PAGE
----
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Changing Nature of IT Job Helps Clear Path to the Top Table

 


The Financial Times | November 6, 2012


Sarah Flannigan never pictured herself as a chief information officer. But the 38-year-old was attracted to the idea of working for the National Trust and saw in the IT department a business unit in need of a revamp that she could deliver.

One of the first things Simon Jenkins, chairman of the National Trust, said to her when she started was that he hated computers.

“That’s fine,” Ms Flannigan answered. “I’m not here to talk about computers. I am here to talk about delivering your business goals.”

Ms Flannigan is one of the new, emerging breed of chief information officer who are more concerned with communication and business acumen than they are about bits and bytes.

She does not have a technical background despite being in charge of a team of 85 developers.
She says: “Perhaps five years ago a chief information officer would have started out as an IT developer, but I am not a techie."

Tim  Cook“The leadership challenges are the same in any department. I have run teams of builders and I am not a builder,” she adds.

A 2011 survey by Gartner, the technology research group, found that around a quarter of chief information officers globally have non-technical backgrounds.

“We don’t have the formal data yet but we think the trend is growing,” says Dave Aron, analyst at Gartner. “The demands of IT are more complicated."

“It is no longer about running payroll and customer-relationship management systems, it is about how the business exists in a digital environment. Strategic, visionary and interpersonal skills are what is needed.”

Tim Cook, who leads the IT officer’s practice at Russell Reynolds, the London-based recruitment agency, agrees interpersonal skills trump technical knowledge. “The chief information officer search is the one search that chief executives often do not want to do. They are worried they will be faced with techies they will not connect with.”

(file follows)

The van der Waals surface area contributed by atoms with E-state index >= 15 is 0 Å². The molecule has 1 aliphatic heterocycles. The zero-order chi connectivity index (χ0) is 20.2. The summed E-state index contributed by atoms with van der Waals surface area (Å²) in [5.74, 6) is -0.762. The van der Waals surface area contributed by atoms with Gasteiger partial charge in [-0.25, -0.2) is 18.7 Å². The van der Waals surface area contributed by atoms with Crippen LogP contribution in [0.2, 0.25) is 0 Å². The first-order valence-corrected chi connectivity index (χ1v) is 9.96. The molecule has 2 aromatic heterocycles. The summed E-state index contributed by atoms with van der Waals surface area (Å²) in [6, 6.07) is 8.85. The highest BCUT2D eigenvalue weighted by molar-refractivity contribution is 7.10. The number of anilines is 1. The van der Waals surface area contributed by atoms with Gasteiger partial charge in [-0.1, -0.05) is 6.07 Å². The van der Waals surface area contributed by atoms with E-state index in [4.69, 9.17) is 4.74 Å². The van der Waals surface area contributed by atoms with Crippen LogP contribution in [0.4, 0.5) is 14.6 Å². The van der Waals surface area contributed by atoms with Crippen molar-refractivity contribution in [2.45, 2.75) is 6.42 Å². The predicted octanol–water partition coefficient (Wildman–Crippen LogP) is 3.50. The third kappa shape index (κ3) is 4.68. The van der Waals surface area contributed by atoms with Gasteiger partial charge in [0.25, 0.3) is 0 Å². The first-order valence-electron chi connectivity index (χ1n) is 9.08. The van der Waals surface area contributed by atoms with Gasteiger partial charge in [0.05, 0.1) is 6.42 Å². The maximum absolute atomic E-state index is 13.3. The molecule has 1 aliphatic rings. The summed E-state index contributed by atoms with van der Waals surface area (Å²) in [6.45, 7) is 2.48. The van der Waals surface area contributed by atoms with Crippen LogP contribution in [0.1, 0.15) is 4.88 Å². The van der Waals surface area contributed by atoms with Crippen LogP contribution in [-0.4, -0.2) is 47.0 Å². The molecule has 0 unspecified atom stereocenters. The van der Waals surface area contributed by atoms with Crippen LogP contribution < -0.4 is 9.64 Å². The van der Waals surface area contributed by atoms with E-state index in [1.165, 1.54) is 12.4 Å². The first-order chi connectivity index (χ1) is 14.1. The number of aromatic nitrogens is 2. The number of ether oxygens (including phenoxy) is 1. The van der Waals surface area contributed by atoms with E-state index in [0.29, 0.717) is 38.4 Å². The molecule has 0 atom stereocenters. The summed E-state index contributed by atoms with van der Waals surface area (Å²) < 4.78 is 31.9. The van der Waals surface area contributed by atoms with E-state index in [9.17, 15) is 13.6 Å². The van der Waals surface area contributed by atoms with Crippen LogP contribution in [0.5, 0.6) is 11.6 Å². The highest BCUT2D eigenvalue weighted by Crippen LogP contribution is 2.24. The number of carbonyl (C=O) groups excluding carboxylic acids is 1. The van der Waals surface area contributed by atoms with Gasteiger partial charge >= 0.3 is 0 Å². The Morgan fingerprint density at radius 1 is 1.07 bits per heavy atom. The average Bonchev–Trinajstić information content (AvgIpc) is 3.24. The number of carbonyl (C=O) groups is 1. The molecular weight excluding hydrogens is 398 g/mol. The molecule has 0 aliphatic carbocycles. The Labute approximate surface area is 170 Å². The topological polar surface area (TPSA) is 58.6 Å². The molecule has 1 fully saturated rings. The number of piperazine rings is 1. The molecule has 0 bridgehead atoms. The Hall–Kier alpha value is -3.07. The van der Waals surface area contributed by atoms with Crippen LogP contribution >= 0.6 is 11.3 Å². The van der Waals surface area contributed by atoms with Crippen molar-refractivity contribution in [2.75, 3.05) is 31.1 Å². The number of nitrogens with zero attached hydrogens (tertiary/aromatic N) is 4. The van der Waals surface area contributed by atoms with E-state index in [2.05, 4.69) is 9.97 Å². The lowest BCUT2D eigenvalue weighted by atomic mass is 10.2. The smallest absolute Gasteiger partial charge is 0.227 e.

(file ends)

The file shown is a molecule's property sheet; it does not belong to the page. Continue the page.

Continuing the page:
Hence, Mr Cook says, candidates who have come from management consultancies or more business-oriented roles tend to do better in interviews.

Part of the reason chief information officers no longer need to be as technical is that technology has become more standardised, and less specialist. Its functions can be outsourced.

Some companies also have a separate role for a chief technical officer, a technical specialist who reports to the chief information officer, says Mr Cook.

Ms Flannigan says: “I need to know enough to challenge my team and not be fobbed off. You have to have a nose for bullshit ... respect their knowledge and consult with them but when necessary I take a leadership role.

“What they get from me is clear direction.”

The trend is both good and bad news for IT professionals. It may help to make IT a more appealing role for a wider pool of people, especially women.

Ms Flannigan says the growing importance of communications skills may be one reason why more women are going into the job. It is making the chief information officer role a more desirable one, and one with a clearer path to the top management roles.

Mr Cook says: “People used to joke that chief information officer meant career is over. If you said to a group of up-and-coming general managers would you rather spend time in IT or sales, most would not go for IT.” But now it could be a step on the career ladder to becoming chief executive.

Mr Aron says: “What we are seeing in the more advanced companies is that [the chief information officer role] is part of the chief executive fast track for senior executives.

“One of the common laments of chief information officers has been: ‘Why am I not on the board?’ But this new kind of executive often is on the board.”

On the other hand, taking on a broader, more strategic role, can be a difficult adjustment for older chief information officers who have come from more traditional backgrounds.

Mr Aron adds: “It is quite threatening for chief information officers towards the end of their careers.

“They need new relationships, they need to be working on influencing the organisation, a whole new set of skills.”

The trick he says, will be to bring a much broader range of people into the IT profession at all levels.

 Ms Flannigan says: “There is a dearth of good candidates out there.

“I recruit strategically at every level for strong communication as well as technical skills. I like to recruit style over substance.” She adds: “The technical skills have to be there, but the right can-do attitude will overcome any technical deficiencies.”

She also pushes her often shy technicians out of their comfort zone, requiring them to spend at least five days each year at Trust properties, where they may find themselves washing up or polishing brass. “I want my IT people to be completely blended into the organisation,” she says.

However, Mr Cook says human resources departments can do more to make IT attractive. Policies of moving people in and out of the IT department would help. And chief information officers can be the best ambassadors.

Mr Cook says: “Chief information officers have to make it feel like more of a cool job.”

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Changing Nature of IT Job Helps Clear Path to the Top Table